With a name like PILE OF PRIESTS I juast had to interview them. All questions answered by Evan Salvador (Lead Guitar, Vocals. Anders Ekdahl ©2020

How hard was it to come up with a band name and how does the name fit the music?
-We had gone through one or 2 other names in the beginning, but ultimately decided on Pile of Priests. The name fits our anti-religious lyrical themes and makes for a great acronym (POP, or “father”).

What was it that made you want to be in a band in the first place?
-Music is probably the biggest and most important part of our lives, we had the drive to learn how to play an instrument and create something of our own.

As I am no musician I have no idea how it works, but how do you make your own music based on what influences you? What parts do you pick?
-Initially we were going for a mix between thrash and death metal, which really had a lot to do with Sean Bartholomew’s drumming style (our first drummer). The vocals have always been in death metal style, they were a little lighter and grittier in the beginning but have now evolved into deep/dark growls. We have gradually moved away from the thrash sound into more melodic and progressive styles, this came about after Sean’s departure. We believe we have moved fully into a progressive metal genre with our new album. We were influenced by rad musicians and wanted to continue creating music in the style that we loved and put our touch on it.

When you are in a band does it feel like you are a part of a worldwide movement?
-Yes, in the sense that we are a part of the worldwide metal community. Metal has always been a movement and it’s own culture, I feel our connection with fellow metalheads is stronger than the bonds that fans of other music genres have.

How important is it that you look the part in promo shots and stuff? How important is the graphic side of the band?
-To be aesthetically pleasing with a visual representation of our music, band photography is very important. On the other hand, lots of bands take the non-serious silly side of it, which also has it’s appeal, depending on the image you want to portray. Professional graphics is also very important if you take your band seriously.

What would you say influences your lyrics? How important are they?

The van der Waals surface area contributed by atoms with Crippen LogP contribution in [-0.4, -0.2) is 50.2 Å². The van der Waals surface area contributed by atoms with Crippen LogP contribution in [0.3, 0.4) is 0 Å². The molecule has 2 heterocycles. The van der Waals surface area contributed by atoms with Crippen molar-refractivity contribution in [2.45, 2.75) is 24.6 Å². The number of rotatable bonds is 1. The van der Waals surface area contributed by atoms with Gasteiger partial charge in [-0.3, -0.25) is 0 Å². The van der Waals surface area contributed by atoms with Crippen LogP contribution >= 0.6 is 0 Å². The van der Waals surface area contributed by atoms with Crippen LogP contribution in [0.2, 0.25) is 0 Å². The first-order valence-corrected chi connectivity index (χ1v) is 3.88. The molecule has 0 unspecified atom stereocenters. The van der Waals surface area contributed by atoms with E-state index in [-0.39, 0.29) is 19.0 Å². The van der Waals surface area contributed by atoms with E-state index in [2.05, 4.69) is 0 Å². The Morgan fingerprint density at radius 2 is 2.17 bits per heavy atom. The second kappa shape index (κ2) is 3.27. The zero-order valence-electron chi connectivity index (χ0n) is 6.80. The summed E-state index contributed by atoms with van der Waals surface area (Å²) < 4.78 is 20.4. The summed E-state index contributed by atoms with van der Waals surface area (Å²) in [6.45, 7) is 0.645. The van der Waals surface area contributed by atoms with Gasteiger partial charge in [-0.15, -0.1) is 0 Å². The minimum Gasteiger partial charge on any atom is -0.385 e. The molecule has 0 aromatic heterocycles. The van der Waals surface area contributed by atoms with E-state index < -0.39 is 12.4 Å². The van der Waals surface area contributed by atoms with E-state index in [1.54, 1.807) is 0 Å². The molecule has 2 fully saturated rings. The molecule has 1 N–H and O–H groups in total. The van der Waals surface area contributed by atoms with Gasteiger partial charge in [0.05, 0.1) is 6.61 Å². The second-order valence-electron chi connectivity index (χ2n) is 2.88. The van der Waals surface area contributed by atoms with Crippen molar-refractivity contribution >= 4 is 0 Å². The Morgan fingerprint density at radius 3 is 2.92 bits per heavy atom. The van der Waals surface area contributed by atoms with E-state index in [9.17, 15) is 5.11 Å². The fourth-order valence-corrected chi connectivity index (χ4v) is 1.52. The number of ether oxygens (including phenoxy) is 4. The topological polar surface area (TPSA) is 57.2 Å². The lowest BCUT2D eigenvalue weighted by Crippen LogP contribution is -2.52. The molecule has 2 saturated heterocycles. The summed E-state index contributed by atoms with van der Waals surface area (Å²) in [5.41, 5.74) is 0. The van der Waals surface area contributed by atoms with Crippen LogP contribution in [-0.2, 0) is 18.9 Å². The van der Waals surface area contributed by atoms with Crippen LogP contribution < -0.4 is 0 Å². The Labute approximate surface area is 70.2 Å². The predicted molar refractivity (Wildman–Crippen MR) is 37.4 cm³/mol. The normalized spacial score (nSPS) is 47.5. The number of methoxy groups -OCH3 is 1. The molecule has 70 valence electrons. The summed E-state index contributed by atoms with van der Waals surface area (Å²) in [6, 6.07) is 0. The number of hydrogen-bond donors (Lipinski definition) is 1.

-Most of the time, I will choose a topic that I wish to shed light upon. Our lyrical themes are typically based on the fallacies of religion but I also write songs that deal with the struggles of the human condition. The new album differs from this because it’s a concept album for a fictional story I wrote, but while it still touches on a real message through the fantasy scenarios. The lyrics are important and meaningful, maybe not so much before our debut album, “Void To Enlightenment.,” but certainly afterward I took a more serious approach instead of gory nonsense with no depth.

Is the album as relevant today as it was in the 70s and 80s? Is digital killing the album?
-The vinyl record has made a massive comeback, CDs however are dying off, even though they are still the most versatile form of physical media. Streaming is killing the market for sales, sure it’s accessible to everyone now but not everyone is purchasing music anymore.

Where will the future of format end – digital verses physical verses whatever?
-Who knows! Because nobody expected the return of vinyl, but in my opinion I feel more comfortable with a lossless, tangible piece of music.

How much of a touring entity are you guys? What is a live experience with you like?
-Our bass player travels the USA for his career and is only home a handful of times a year. This limits our touring options, but when a good touring opportunity presents itself we do all we can to make it work. We like to keep our live shows fills with energy, we hate it when bands just stand there in a melancholy unenthusiastic manner. If the band is having fun on stage, it rubs off easily unto the crowd.

What lies in the future?
-Very good question! As nobody really knows with the pandemic situation the world is in right now, the music industry is suffering greatly. Do what you can to help support the artists you cherish, buy their merch, and stream their music, every little bit counts. Will we continue to make music? Probably.

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